I don’t know a lot about the Ranger program at Yellowstone, but it appears to me that there are a lot of trained people out observing animals, good at spotting them, and generous about pointing them out to others I would think they are photographers, but they are not. They have these super telescopes, like uniscopes, which are very powerful. If they are Rangers, out spotting game for the visitors, I think that is a lovely service.

We dawdle our way back toward Roosevelt Station, where the road heads out to Lamar Road. As we cross the Yellowstone River and head towards the junction, we see a large group of men and women walking in the direction from which we are coming. “What are you doing?” we asked, and they said “Ranger training.” How cool is that?

The Roosevelt Lodge isn’t open yet, but will open soon. How do we know that? We see stagecoaches, and what I take to be a chuckwagon, on rubber wheels, practicing in the large field where two days ago we saw coyote. They are having a lot of fun practicing. And note, a placid bison.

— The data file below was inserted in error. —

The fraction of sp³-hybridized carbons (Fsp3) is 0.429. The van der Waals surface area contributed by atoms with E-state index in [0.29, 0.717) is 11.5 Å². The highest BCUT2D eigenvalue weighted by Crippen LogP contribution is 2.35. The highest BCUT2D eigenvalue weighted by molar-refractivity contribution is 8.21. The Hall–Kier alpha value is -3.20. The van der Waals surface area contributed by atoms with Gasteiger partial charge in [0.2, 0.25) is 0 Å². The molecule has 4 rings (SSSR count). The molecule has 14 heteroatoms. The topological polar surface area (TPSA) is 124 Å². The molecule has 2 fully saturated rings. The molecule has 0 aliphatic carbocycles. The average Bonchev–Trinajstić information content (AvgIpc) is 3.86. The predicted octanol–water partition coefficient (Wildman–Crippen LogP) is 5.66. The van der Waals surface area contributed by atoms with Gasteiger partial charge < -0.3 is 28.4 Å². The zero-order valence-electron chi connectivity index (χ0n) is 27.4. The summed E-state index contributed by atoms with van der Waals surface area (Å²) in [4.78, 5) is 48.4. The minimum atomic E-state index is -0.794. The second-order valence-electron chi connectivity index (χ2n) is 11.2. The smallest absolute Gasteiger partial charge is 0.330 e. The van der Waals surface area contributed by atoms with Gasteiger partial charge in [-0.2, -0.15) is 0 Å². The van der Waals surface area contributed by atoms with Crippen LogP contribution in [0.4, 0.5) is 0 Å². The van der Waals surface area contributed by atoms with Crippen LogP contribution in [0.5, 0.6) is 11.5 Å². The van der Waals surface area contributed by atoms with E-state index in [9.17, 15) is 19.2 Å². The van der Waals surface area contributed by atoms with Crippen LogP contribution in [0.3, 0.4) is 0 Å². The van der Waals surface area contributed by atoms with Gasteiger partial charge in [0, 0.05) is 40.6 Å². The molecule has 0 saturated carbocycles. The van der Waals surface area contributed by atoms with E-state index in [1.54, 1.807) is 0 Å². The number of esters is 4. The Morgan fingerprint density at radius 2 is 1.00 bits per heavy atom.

Back in Mammoth Hot Springs, we stop to take a photo of the old Fort Yellowstone church. This was our goal the elk attacked AdventureMan, and we never made it to the church. We have  a beautiful day for a photo.

We stop by the General Store, pick up some sandwiches for dinner on the porch, and some huckleberry ice cream cones to give us energy to pack up for tomorrow’s departure. The sandwiches in the General Store are huge, so huge we can never eat the whole sandwich. They are on big bread, and the bread is also thick. The filling is generous, thick. We hate to waste food, but we can’t eat the whole sandwich.